Rhinos are among the “Big Five” species famous in African wildlife conservations and national parks. Its population, which comprises five different species, is spread across the world. The white and black rhinos are the two dominant species found in Africa. The other three species – the Javan, the Sumatran, and the greater one-horned rhino – are found in Asia.

The black rhino, the Javan, and the Sumatran are considered highly endangered, while white rhinos fall in the near-threatened category of wildlife species. The population of Sumatran rhinos is approximately 34 to 47, while Javan rhinos are about 76, facing the risk of extinction. 

The greater one-horned rhinos are also a vulnerable species. About 4,014 rhinos fall under this category. White rhinos are the leading population at about 15,942 animals worldwide. 

Rhinos are large animals, with the smallest species, the Sumatran rhino, weighing about 1,350 pounds. White rhinos weigh about 7,720 pounds, the largest among all rhino species.

Rhinos are peaceful animals but can get aggressive when attacked, provoked, or threatened. An interesting video shows a large rhino running across the street without the slightest care in the world. 

The short clip captures the animal making steady strides on the empty streets as it moves forward without causing disruptions. One person is seen seeking refuge after spotting the rhino charging in their direction, further clearing the path and paving the way for it. 

Attacks from Rhinos vs. Attacks on Rhinos

Rhino attacks on humans are rare but can be messy and fatal when they occur. The average number of human killings by rhinos is two to three each year. Black rhinos are more aggressive than other species. When charging toward an object, it applies an average of 4,430 pounds hitting force, causing massive destruction.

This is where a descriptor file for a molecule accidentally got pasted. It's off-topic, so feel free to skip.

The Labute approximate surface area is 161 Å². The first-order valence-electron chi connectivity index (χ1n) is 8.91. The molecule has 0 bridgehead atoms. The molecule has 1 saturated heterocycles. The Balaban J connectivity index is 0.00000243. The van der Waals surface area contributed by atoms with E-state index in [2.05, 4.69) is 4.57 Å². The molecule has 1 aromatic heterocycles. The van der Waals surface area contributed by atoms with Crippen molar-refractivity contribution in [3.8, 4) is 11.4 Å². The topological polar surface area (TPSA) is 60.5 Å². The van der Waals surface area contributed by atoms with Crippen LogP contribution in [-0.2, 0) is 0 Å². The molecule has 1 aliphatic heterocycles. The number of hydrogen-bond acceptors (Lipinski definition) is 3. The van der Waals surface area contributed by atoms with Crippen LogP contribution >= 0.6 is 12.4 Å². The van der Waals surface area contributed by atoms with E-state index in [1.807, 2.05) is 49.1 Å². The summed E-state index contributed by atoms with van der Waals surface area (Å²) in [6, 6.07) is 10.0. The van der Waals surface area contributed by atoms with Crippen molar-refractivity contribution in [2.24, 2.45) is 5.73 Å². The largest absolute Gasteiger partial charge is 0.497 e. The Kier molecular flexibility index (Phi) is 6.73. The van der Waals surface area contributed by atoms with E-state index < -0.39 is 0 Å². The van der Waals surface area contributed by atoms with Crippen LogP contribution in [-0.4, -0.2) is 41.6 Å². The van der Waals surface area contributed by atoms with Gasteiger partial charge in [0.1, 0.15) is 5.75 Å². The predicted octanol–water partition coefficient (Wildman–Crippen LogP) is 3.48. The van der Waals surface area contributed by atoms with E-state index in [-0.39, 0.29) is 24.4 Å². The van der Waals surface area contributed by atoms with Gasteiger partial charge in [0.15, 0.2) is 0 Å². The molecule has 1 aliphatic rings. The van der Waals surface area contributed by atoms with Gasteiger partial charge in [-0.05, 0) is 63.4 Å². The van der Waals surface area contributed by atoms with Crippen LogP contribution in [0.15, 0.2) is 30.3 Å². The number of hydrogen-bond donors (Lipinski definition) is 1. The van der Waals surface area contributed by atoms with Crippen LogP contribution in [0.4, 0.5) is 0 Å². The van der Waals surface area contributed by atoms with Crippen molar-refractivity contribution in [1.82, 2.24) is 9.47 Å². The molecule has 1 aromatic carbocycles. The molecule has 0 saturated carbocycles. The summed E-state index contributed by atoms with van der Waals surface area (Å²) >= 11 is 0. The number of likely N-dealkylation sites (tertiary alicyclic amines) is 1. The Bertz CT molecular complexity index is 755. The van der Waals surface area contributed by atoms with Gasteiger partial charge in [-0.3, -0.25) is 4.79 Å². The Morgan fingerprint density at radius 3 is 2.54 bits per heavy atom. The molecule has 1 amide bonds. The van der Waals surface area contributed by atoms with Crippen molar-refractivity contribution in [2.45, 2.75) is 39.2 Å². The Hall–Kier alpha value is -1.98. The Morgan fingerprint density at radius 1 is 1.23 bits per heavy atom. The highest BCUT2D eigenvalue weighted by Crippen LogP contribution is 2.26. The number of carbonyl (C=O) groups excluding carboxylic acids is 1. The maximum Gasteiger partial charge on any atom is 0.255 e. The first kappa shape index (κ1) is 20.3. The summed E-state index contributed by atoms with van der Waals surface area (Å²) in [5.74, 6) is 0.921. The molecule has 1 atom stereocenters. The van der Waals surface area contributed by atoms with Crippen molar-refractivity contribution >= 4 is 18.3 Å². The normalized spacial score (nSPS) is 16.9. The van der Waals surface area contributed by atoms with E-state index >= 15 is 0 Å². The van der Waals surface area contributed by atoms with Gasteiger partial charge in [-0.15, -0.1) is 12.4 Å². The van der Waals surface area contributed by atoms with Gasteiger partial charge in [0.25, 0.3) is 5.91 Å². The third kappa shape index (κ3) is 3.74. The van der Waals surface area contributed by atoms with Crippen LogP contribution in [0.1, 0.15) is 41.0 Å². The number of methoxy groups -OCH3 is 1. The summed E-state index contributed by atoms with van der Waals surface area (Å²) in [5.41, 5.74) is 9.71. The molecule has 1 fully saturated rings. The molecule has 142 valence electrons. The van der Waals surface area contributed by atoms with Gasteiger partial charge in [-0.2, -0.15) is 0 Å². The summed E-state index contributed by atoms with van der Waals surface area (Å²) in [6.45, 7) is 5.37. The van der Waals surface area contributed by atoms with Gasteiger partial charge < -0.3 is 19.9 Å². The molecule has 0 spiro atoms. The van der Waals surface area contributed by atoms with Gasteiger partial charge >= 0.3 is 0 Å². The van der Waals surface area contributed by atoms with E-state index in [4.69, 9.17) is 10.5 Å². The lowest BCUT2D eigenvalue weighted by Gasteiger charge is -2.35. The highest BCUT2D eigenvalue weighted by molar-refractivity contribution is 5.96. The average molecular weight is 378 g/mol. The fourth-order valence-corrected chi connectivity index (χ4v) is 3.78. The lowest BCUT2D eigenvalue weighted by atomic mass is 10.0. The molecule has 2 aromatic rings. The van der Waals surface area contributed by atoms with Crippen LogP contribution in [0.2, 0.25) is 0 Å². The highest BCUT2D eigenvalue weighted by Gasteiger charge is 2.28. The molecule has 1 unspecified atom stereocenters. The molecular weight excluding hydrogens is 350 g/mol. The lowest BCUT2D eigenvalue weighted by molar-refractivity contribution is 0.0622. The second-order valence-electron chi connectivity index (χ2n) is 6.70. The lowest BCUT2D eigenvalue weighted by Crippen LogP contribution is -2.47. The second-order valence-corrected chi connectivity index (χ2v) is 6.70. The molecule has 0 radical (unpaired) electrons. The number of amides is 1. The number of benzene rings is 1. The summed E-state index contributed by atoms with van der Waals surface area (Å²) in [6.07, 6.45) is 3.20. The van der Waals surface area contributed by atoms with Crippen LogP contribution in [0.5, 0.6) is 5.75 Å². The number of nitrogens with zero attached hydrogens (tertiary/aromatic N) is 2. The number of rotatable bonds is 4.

Rhino poaching is a global concern, as more than 7,100 animals have died at the hands of poachers over the last decade. The number shows that about two rhinos die unnaturally for their precious horns and skins. 

South Africa records the highest number of rhino killings. For instance, poachers in the country killed up to 451 rhinos in 2021, with 24 killings occurring in 11 days in December.

The greatest motivation for rhino poaching is the high demand and cost of rhino horns in the black market. One kilogram of black or white rhinos costs up to $20,000, while horns from Asian rhinos cost up to US$400,000 per kilogram.

close up of a rhino
The greatest motivation for rhino poaching is the high demand and cost of rhino horns in the black market.

iStock.com/nuwatphoto

Role of Rhinos in the Ecosystem

Rhinos are grazers that eat different plant species and release seeds in various parts of the landscape. As a result, the ecosystem achieves a healthy balance as other animals and plants benefit from the mixed species.

Waterholes and dams across the wild rely on big-bodied animals like rhinos to deepen and remain open. So they also create “wallow dams” as they stomp away from the central watering hole. The small holes from the rhinos’ footsteps fill up with water, from which birds and smaller animals can drink.

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